Don’t let Microsoft co-opt your presentation

At a restaurant, do you ask for a cola or a Coke?

After showering, do you reach for a cotton swab or a Q-tip*?

When you tell someone to look up something on the Internet do you say, “Conduct a web search,” or “Google it”?

Do you have parents or grandparents who reach for Kleenex instead of tissues?

Perhaps you’re from the generation that made Xeroxes instead of copies.

Most of us recognize the marketing genius of companies that so expertly align their brands with a product that the two become synonymous.

Whether intentional or not, Microsoft is one of those brands. For better or worse, I will argue the latter, MS PowerPoint has become synonymous with presentation.

I mean no disrespect to Microsoft and no disrespect to the millions who use it. I draw the line, however, with the synonymy that has become accepted practice in business and academia.

PowerPoint is an effective visual aid for public presentations but it is no substitute for the presenter.

When conducting public speaking workshops, I often have to re-educate participants as to the definition of a presentation. Because of excellent marketing and subsequent habitual usage, many don’t even think about addressing an audience without first putting together a PowerPoint. In fact, many rely on PowerPoint as a means of deflecting jitters, keeping organized, or saving prep and practice time. The result can be disastrous for unskilled presenters.

Public Speaking Rule #1: You are the presentation! Your PowerPoint or any audio-visual aid is just that, an aid. Your visual aids should be gathered and put together AFTER you’ve researched, outlined, and crafted your presentation.

You wouldn’t ice a cake before baking it, would you? (I can bring food into any conversation!)

At best, preparing your PowerPoint prior to researching and outlining your speech will likely leave you with unnecessary slides. At worst, you’ll have a very boring presentation.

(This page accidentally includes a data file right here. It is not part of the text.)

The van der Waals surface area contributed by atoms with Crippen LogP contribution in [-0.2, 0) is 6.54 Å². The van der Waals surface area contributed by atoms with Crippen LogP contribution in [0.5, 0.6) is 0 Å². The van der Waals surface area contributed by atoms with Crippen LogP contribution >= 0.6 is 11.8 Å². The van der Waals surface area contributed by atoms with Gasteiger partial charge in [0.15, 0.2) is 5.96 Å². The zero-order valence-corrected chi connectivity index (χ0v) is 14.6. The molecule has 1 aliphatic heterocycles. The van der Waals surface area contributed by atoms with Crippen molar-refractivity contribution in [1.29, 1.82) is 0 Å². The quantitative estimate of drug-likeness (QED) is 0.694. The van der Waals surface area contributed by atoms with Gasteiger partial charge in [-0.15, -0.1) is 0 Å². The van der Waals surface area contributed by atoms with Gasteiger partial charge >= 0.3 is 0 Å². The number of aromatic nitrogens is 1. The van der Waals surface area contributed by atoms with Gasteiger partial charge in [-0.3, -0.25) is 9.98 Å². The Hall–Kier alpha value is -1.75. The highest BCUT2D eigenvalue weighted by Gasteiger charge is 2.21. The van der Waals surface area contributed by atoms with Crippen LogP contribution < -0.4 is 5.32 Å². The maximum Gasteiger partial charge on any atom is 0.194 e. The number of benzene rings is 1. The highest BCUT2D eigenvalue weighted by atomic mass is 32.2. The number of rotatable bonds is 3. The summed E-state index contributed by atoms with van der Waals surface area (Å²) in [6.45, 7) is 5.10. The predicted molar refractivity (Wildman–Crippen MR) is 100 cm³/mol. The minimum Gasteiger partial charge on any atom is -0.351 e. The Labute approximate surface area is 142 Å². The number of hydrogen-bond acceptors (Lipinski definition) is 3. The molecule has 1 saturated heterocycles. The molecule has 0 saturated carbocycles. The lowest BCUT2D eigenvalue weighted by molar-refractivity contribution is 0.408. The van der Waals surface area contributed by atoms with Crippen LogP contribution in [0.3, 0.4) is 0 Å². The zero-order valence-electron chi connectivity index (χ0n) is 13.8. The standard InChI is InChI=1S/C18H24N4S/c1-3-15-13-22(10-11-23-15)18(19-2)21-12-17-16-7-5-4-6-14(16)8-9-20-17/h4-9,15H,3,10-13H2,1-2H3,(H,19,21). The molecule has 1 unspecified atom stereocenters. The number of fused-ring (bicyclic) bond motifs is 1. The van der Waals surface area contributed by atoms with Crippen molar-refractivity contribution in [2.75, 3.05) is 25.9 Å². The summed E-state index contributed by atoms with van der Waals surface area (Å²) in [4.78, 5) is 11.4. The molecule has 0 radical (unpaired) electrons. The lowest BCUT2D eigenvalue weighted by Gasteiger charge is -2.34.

You might be thinking, “I don’t care if I’m boring as long as I can get through the presentation and the audience has something other than me to focus on.” I’ve heard such comments from college students and from professionals. Don’t concentrate on getting through your presentation. Concentrate on getting TO it.

Think about the types of presentations you enjoy attending. Do you like to read or be read to, or do you prefer an engaging speaker?

I realize most of us aren’t born public speakers but I also have proof that with a little coaching 99% of us can become better public speakers. In addition to my personal experience, I’ve had the honor of helping hundreds of professionals and students through my classes and workshops.

So, why settle for mediocrity, especially if a promotion or a big-ticket deal is at stake?

When you have the opportunity to address a live audience, embrace it! Don’t waste your audience’s time. They can view a PowerPoint from the comfort and convenience of their laptops, tablets, or phones.

For tips on creating effective PowerPoint slides, please consider the wisdom of comedian Don MacMillan: “Life and Death After PowerPoint.”

For more Public Speaking tips, contact me directly.

*Here’s a random fact for the water cooler: Invented in 1920 by Leo Gerstenzang, Q-tips were first called Baby Gays.

Lorraine Ranalli

Lorraine Ranalli

Lorraine Ranalli is Chief Storyteller & Communications Director, as well as published author. Her most recent work, Impact: Deliver Effective, Meaningful, and Memorable Presentations, is a pocket book of public ... Web: Details

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